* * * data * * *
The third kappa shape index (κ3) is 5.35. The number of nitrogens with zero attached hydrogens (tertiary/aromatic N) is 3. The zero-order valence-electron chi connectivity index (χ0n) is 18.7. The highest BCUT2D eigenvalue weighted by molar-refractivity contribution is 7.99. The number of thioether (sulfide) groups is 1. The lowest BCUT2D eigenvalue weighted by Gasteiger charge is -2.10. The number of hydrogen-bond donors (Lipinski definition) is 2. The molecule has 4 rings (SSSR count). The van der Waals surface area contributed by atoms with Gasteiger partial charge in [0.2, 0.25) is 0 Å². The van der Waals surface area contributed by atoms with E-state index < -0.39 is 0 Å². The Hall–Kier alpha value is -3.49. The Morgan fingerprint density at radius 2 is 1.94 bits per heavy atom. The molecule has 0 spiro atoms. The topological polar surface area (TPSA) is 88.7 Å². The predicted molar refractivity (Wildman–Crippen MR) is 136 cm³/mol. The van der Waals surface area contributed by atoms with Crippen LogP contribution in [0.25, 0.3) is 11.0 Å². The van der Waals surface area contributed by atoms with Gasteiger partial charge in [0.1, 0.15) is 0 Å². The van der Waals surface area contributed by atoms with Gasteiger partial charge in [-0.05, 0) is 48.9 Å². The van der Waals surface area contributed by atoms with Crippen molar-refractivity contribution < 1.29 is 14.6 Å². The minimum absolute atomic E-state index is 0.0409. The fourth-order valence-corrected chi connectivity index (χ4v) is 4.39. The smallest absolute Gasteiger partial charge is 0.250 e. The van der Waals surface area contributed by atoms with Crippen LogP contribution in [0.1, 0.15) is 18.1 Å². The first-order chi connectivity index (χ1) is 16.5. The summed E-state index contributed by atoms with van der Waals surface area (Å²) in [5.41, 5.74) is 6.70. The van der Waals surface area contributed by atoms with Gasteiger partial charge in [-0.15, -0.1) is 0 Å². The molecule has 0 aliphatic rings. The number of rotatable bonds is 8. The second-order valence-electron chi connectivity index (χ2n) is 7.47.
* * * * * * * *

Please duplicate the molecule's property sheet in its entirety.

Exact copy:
The third kappa shape index (κ3) is 5.35. The number of nitrogens with zero attached hydrogens (tertiary/aromatic N) is 3. The zero-order valence-electron chi connectivity index (χ0n) is 18.7. The highest BCUT2D eigenvalue weighted by molar-refractivity contribution is 7.99. The number of thioether (sulfide) groups is 1. The lowest BCUT2D eigenvalue weighted by Gasteiger charge is -2.10. The number of hydrogen-bond donors (Lipinski definition) is 2. The molecule has 4 rings (SSSR count). The van der Waals surface area contributed by atoms with Gasteiger partial charge in [0.2, 0.25) is 0 Å². The van der Waals surface area contributed by atoms with E-state index < -0.39 is 0 Å². The Hall–Kier alpha value is -3.49. The Morgan fingerprint density at radius 2 is 1.94 bits per heavy atom. The molecule has 0 spiro atoms. The topological polar surface area (TPSA) is 88.7 Å². The predicted molar refractivity (Wildman–Crippen MR) is 136 cm³/mol. The van der Waals surface area contributed by atoms with Crippen LogP contribution in [0.25, 0.3) is 11.0 Å². The van der Waals surface area contributed by atoms with Gasteiger partial charge in [0.1, 0.15) is 0 Å². The van der Waals surface area contributed by atoms with Gasteiger partial charge in [-0.05, 0) is 48.9 Å². The van der Waals surface area contributed by atoms with Crippen molar-refractivity contribution < 1.29 is 14.6 Å². The minimum absolute atomic E-state index is 0.0409. The fourth-order valence-corrected chi connectivity index (χ4v) is 4.39. The smallest absolute Gasteiger partial charge is 0.250 e. The van der Waals surface area contributed by atoms with Crippen LogP contribution in [0.1, 0.15) is 18.1 Å². The first-order chi connectivity index (χ1) is 16.5. The summed E-state index contributed by atoms with van der Waals surface area (Å²) in [5.41, 5.74) is 6.70. The van der Waals surface area contributed by atoms with Gasteiger partial charge in [-0.15, -0.1) is 0 Å². The molecule has 0 aliphatic rings. The number of rotatable bonds is 8. The second-order valence-electron chi connectivity index (χ2n) is 7.47.